Drag Me To Hell first published by Film4
Summary: Sam Raimi returns to his roots in this hyperbolic horror comedy where a banker for once gets just deserts.
Review: With its resurrected corpses, revenant ghosts, skeletons in the closet, and endless remakes and sequels, horror is arguably the most nostalgic of genres, always looking back even as it moves forward – and in Drag Me To Hell, nostalgia is served in a double helping. Even if the story unfolds in the LA of today (following a brief 1969-set prologue), Raimi is harking back to the curse-driven plotting and EC Comics morality of the Fifties and Sixties (right down to the jaw-droppingly unreconstructed depiction of ‘Gypsies’), while also revisiting the joyously over-the-top take on B-movie frights that he pioneered in the Eighties with his Evil Dead trilogy.
Self-conscious about her accent, her figure and her rural background, Christine Brown (Alison Lohman) is more experienced as a bank loan officer than her arrogant colleague Stu (Regie Lee), but is less likely to win the coveted assistant managership because she is too nice to her customers. She has been in a loving relationship with boyfriend Clay Dalton (Justin Long) for a year, but is still treated with contempt by his well-heeled mother (Molly Cheek). It is always easy to get behind an underdog – especially one who is self-made and sweet-natured – and so Christine has us rooting for her from the start. Which is just as well, because she is about to take her first step towards the dark side.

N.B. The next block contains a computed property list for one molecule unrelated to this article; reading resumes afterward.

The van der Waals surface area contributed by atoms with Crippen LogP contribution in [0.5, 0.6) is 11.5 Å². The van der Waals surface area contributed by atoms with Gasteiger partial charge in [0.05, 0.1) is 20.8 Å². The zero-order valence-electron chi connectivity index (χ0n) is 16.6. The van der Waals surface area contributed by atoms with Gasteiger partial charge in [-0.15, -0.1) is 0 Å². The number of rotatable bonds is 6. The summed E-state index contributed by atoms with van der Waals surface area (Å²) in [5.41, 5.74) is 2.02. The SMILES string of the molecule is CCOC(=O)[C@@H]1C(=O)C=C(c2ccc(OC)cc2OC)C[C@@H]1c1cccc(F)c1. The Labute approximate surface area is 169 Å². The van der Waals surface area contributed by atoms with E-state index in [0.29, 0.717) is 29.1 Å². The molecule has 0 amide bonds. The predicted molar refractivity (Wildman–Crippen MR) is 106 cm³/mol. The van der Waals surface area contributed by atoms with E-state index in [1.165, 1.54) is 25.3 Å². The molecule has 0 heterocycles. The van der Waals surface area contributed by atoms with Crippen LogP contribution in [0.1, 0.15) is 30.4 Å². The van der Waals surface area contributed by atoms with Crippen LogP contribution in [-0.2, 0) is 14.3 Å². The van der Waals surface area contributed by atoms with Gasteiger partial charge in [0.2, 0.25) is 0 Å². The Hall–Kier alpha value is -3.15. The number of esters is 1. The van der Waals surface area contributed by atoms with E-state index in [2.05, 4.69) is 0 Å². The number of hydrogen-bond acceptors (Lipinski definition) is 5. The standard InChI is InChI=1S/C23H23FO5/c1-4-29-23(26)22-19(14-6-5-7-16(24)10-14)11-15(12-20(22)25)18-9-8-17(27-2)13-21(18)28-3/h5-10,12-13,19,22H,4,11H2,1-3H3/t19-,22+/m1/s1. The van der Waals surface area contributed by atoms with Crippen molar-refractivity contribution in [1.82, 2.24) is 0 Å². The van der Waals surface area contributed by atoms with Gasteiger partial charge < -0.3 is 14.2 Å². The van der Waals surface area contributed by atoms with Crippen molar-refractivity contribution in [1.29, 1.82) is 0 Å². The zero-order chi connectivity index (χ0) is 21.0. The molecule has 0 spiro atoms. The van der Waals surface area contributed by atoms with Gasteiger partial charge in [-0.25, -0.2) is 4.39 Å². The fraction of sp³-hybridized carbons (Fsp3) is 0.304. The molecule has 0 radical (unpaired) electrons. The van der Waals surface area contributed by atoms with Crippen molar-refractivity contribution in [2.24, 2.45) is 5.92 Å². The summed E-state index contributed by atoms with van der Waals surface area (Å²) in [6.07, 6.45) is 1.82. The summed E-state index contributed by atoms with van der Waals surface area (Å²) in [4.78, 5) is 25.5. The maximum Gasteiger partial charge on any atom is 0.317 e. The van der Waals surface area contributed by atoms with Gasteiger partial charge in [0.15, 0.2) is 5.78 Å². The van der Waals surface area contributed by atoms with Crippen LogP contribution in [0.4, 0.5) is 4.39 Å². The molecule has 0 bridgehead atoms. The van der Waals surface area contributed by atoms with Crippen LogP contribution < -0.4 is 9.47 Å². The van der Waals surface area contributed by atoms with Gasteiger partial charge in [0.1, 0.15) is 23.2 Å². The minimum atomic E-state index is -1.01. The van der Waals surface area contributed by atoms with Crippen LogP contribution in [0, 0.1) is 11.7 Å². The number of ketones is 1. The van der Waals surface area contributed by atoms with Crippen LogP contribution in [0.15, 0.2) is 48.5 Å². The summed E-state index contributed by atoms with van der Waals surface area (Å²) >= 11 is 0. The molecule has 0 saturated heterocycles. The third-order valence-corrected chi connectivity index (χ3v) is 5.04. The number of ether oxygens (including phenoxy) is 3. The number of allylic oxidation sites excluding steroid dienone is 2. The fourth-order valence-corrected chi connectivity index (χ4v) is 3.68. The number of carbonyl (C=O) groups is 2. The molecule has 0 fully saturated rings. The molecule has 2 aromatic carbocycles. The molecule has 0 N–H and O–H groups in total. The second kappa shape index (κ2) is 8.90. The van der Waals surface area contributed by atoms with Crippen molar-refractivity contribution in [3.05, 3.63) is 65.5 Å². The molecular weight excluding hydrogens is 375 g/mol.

Desperate to impress her boss (David Paymer) and against her own better nature, Christine decides to turn down a mortgage extension request from elderly, infirm Mrs Ganush (Lorna Raver) – only to find herself on the receiving end of a terrifying curse that will see her stricken with orifice-invading flies, nosebleeds from hell, cakes come to life, and horrific visitations from the implacable demon Lamia, before, in three days’ time, being dragged permanently down to the fires below. Despite the protestations of a sceptical Clay, Christine turns to spiritualists Rham Jas (Dileep Rao) and Shaun San Dena (Adriana Barraza) in the hope of averting her imminent damnation, and discovers just how far she is willing to go to keep the devil from the door.
Raimi first drafted Drag Me To Hell (then called simply The Curse) with his brother Ivan shortly after completing Evil Dead 3: Army of Darkness (1992), but got caught in the Spider-Man web before he could turn the idea to celluloid. Watching it is like going back in time to the director’s days of gore, from the early 80s Universal logo that opens the film, to the un-steadicam stylings and haunted house hilarity that follows. Allusions to the Evil Dead universe abound, whether it’s Mrs Ganush’s ownership of Raimi’s/Ash’s iconic ’73 Oldsmobile, or a pointed reference to the Daltons’ holiday ‘cabin’ in the woods (“it’s quiet, there’s trees”), or the nightmarishly demonic hag, or an inevitable showdown in Christine’s toolshed (complete with flying eyeballs).
This is a fearsomely fun place to be. It does not matter that the plot is basically bananas. It does not matter that the extended séance sequence is a grotesquely gratuitous set-piece that in no way advances the story. It does not matter that eveything seems coated in a daftly corny hyperreality, where vicious fistfights with sharp-dentured grannies are the norm, and where ordinary garden sheds have cartoonish ‘acme’ anvils conveniently suspended from their ceilings by ropes. That shift in the film’s excellent acoustic design from ear-bursting noise to total silence is really the sound of pure and unadulterated entertainment. And, these days, doesn’t everyone enjoy seeing a banker squirm?
In a nutshell: There’s goo, gore and guffaws galore in this outrageous celebration of everything you used to love about both Sam Raimi and the horror genre itself.
© Anton Bitel